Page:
June 1, 2020
Last updated on October 22, 2020
As a rare female professional in the male-dominated security industry, Gina was already the odd one out.
But following a traumatic experience with a previous employer, she became even more isolated and finding secure ongoing work became an ever-increasing challenge.
“I experienced a very difficult time with my old security company and was often made to work in unsafe, high risk environments,” Gina said.
“I witnessed a very traumatic incident while working which caused me a great amount of mental and emotional stress.
“With lack of support from the company, I felt I had no choice but to quit my job and leave the security industry.
“I continued to suffer emotionally and being a single mother of three children I experienced considerable financial hardship – it was tough to get my life back on track.”
An opportunity with Social Outcomes Security (SOS), providing on-site security services to the level crossing removal project at Cherry St, in Melbourne’s Werribee, helped Gina turn the corner.
SOS is a Melbourne-based social enterprise focused on creating employment pathways for disadvantaged and long-term unemployed people in the security industry.
The project enabled SOS to create 12 new jobs (four full-time and eight casual) for a diverse group of employees including refugees, people living with disability, and women thanks to a contract with Western Program Alliance (WPA). Of the 12, seven were women which is a welcomed number in a traditionally male dominated industry.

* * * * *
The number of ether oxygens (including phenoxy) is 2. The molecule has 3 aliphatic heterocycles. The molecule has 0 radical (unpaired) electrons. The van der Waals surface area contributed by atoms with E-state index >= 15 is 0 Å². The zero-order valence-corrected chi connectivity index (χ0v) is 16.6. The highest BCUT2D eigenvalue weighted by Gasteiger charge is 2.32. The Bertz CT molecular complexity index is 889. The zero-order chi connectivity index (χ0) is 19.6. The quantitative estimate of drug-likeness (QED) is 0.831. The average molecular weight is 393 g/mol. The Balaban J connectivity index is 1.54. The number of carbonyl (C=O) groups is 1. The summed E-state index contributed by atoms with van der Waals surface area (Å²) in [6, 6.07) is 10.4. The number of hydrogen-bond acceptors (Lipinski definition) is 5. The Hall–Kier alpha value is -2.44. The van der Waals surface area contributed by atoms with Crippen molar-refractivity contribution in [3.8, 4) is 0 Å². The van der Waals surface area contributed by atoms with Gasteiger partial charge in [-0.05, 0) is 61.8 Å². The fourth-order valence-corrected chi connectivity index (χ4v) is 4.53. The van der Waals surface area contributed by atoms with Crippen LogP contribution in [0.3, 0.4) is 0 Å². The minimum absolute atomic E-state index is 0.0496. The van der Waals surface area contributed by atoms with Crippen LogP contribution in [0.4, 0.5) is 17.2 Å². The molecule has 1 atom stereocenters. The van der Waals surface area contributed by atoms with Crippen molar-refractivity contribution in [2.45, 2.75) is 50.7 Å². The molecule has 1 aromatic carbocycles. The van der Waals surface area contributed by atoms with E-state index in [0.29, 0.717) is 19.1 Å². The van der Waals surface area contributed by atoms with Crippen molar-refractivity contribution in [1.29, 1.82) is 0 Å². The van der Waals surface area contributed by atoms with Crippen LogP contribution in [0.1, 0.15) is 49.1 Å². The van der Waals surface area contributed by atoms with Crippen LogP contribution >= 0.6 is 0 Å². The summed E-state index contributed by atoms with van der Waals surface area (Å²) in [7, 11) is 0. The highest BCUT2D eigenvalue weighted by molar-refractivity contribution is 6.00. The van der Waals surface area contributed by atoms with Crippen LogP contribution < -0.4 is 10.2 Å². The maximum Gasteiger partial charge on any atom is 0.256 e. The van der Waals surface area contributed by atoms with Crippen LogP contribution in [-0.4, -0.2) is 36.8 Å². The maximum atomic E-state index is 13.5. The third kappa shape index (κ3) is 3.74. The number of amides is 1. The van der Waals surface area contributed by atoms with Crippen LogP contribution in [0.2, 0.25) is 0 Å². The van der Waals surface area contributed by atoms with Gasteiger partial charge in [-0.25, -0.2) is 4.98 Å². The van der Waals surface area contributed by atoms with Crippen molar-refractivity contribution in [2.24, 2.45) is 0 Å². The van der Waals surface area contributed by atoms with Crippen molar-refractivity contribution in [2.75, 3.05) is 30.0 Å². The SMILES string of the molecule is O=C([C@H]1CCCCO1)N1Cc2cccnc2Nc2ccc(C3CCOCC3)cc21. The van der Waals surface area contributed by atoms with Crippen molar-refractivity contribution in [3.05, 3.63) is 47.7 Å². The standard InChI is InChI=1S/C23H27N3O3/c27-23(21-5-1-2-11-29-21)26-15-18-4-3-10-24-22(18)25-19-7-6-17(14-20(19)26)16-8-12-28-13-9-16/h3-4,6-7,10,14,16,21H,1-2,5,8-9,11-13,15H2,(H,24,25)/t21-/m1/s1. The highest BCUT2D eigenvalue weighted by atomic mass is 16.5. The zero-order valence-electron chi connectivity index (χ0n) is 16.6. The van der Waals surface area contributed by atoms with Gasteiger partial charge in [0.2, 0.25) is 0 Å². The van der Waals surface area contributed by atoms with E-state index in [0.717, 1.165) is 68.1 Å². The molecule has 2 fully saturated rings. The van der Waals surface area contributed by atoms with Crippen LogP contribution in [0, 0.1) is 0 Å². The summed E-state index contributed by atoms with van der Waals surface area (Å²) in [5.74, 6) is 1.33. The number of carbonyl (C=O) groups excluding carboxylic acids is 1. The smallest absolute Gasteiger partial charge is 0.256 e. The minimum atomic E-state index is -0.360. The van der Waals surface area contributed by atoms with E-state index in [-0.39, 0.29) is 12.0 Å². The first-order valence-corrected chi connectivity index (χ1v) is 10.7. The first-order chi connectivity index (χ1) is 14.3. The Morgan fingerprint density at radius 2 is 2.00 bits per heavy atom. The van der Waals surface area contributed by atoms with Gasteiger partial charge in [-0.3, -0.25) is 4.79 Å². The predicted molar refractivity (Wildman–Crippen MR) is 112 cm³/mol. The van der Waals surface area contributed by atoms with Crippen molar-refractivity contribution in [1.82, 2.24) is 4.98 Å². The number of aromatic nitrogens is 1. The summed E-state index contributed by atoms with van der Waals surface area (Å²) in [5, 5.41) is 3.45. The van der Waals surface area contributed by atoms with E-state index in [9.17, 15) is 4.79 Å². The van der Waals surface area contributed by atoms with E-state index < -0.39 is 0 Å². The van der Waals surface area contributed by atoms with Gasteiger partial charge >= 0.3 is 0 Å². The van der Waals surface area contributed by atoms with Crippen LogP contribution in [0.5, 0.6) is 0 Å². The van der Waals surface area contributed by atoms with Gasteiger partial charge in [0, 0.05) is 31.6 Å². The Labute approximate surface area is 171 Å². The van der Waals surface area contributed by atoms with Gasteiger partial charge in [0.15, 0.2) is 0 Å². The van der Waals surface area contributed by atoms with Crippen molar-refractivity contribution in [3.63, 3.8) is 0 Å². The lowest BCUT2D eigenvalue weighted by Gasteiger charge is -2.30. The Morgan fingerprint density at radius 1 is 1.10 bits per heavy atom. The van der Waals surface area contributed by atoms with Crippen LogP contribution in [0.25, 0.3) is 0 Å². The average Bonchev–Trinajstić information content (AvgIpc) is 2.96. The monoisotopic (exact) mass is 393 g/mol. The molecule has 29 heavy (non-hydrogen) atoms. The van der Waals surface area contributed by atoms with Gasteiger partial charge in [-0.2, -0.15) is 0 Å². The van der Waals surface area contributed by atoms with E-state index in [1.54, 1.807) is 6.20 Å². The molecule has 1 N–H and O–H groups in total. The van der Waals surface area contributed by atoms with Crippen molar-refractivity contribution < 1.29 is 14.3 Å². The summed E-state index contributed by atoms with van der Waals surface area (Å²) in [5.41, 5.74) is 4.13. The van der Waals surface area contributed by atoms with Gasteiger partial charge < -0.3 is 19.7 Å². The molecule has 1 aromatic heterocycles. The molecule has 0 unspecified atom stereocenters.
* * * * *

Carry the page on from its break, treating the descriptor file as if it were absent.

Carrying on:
The contracts arose through Social Traders, an advocacy body that creates market opportunities for social enterprise and business and Government buyers.
“This partnership has been a significant step for us, and in only a short period we’ve seen how beneficial contracts with major infrastructure projects are,” SOS CEO Sam Giacomin said.
“An opportunity is the first thing that people facing barriers to employment need, and from there they really have the ability to grow.
“The structure and routine, as well as knowing that they have an important role to play makes a huge difference. We see our team members develop so quickly.
“We need to do a good job, not just for the employees but because these contracts are important and our business is legitimate. We don’t expect special treatment so our service level has to be second to none.”
Sam said that recent company performance has validated his belief in the social enterprise model. He is confident about creating more employment opportunities even amid COVID-19, with a turnover to date of $310,000 since the business launched in November 2019.
SOS has applied for funding from Working for Victoria to create a training program for people in the security industry with the hope to create new jobs for COVID-19 unemployed people.
Regardless of the outcome of that application, SOS has committed to partnering with Registered Training Organisation (RTO) Youth Projects Australia to fund, develop and implement the program.
“There is plenty of work and a skills gap – so we have been considering how we might address this gap and also create pathways for people impacted by COVID-19, and other forms of disadvantage,” Sam said.
“Security is a great industry to find a job, however the concern is that it can take up to 6 to 12 months to obtain a licence and actually begin working. Security also does not have a traineeship or work experience system in place to support people entering the field.
“We hope to create a security training and field work program where participants obtain their security licence and are simultaneously provided with paid work, as trainees for a 6-month period. At the end of the program they have a security licence, experience in the field and financial sustainability.”